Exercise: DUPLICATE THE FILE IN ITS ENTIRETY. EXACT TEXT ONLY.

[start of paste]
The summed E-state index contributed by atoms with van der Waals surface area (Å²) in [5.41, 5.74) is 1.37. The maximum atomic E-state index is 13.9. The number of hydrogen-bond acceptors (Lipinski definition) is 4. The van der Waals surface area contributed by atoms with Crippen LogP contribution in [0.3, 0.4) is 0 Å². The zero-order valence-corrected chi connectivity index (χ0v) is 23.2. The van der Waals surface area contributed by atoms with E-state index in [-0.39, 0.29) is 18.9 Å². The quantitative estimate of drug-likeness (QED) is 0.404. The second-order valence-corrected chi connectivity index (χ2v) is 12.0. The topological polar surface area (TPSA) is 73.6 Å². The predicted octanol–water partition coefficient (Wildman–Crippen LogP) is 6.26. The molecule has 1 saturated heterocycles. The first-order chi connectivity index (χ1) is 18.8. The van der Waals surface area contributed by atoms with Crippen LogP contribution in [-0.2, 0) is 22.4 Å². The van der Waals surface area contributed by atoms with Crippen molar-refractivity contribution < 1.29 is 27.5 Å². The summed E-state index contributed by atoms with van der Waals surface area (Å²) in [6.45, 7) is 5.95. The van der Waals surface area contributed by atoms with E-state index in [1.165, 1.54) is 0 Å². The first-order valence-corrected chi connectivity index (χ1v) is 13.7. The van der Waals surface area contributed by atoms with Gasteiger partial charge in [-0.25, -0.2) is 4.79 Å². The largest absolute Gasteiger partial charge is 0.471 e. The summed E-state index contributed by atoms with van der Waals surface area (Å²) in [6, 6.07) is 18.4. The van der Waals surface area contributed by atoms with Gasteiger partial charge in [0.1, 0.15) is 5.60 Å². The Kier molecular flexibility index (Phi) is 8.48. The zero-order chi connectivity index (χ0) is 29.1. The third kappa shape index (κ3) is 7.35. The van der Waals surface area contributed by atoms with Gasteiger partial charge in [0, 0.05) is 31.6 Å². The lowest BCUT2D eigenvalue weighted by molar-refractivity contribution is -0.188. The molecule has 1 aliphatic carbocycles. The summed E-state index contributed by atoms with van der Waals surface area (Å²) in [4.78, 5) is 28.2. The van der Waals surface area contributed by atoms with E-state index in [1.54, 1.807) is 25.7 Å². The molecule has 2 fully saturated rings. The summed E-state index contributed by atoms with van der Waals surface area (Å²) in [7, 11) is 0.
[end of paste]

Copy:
The summed E-state index contributed by atoms with van der Waals surface area (Å²) in [5.41, 5.74) is 1.37. The maximum atomic E-state index is 13.9. The number of hydrogen-bond acceptors (Lipinski definition) is 4. The van der Waals surface area contributed by atoms with Crippen LogP contribution in [0.3, 0.4) is 0 Å². The zero-order valence-corrected chi connectivity index (χ0v) is 23.2. The van der Waals surface area contributed by atoms with E-state index in [-0.39, 0.29) is 18.9 Å². The quantitative estimate of drug-likeness (QED) is 0.404. The second-order valence-corrected chi connectivity index (χ2v) is 12.0. The topological polar surface area (TPSA) is 73.6 Å². The predicted octanol–water partition coefficient (Wildman–Crippen LogP) is 6.26. The molecule has 1 saturated heterocycles. The first-order chi connectivity index (χ1) is 18.8. The van der Waals surface area contributed by atoms with Crippen LogP contribution in [-0.2, 0) is 22.4 Å². The van der Waals surface area contributed by atoms with Crippen molar-refractivity contribution < 1.29 is 27.5 Å². The summed E-state index contributed by atoms with van der Waals surface area (Å²) in [6.45, 7) is 5.95. The van der Waals surface area contributed by atoms with E-state index in [1.165, 1.54) is 0 Å². The first-order valence-corrected chi connectivity index (χ1v) is 13.7. The van der Waals surface area contributed by atoms with Gasteiger partial charge in [-0.25, -0.2) is 4.79 Å². The largest absolute Gasteiger partial charge is 0.471 e. The summed E-state index contributed by atoms with van der Waals surface area (Å²) in [6, 6.07) is 18.4. The van der Waals surface area contributed by atoms with Gasteiger partial charge in [0.1, 0.15) is 5.60 Å². The Kier molecular flexibility index (Phi) is 8.48. The zero-order chi connectivity index (χ0) is 29.1. The third kappa shape index (κ3) is 7.35. The van der Waals surface area contributed by atoms with Gasteiger partial charge in [0, 0.05) is 31.6 Å². The lowest BCUT2D eigenvalue weighted by molar-refractivity contribution is -0.188. The molecule has 1 aliphatic carbocycles. The summed E-state index contributed by atoms with van der Waals surface area (Å²) in [4.78, 5) is 28.2. The van der Waals surface area contributed by atoms with E-state index in [1.54, 1.807) is 25.7 Å². The molecule has 2 fully saturated rings. The summed E-state index contributed by atoms with van der Waals surface area (Å²) in [7, 11) is 0.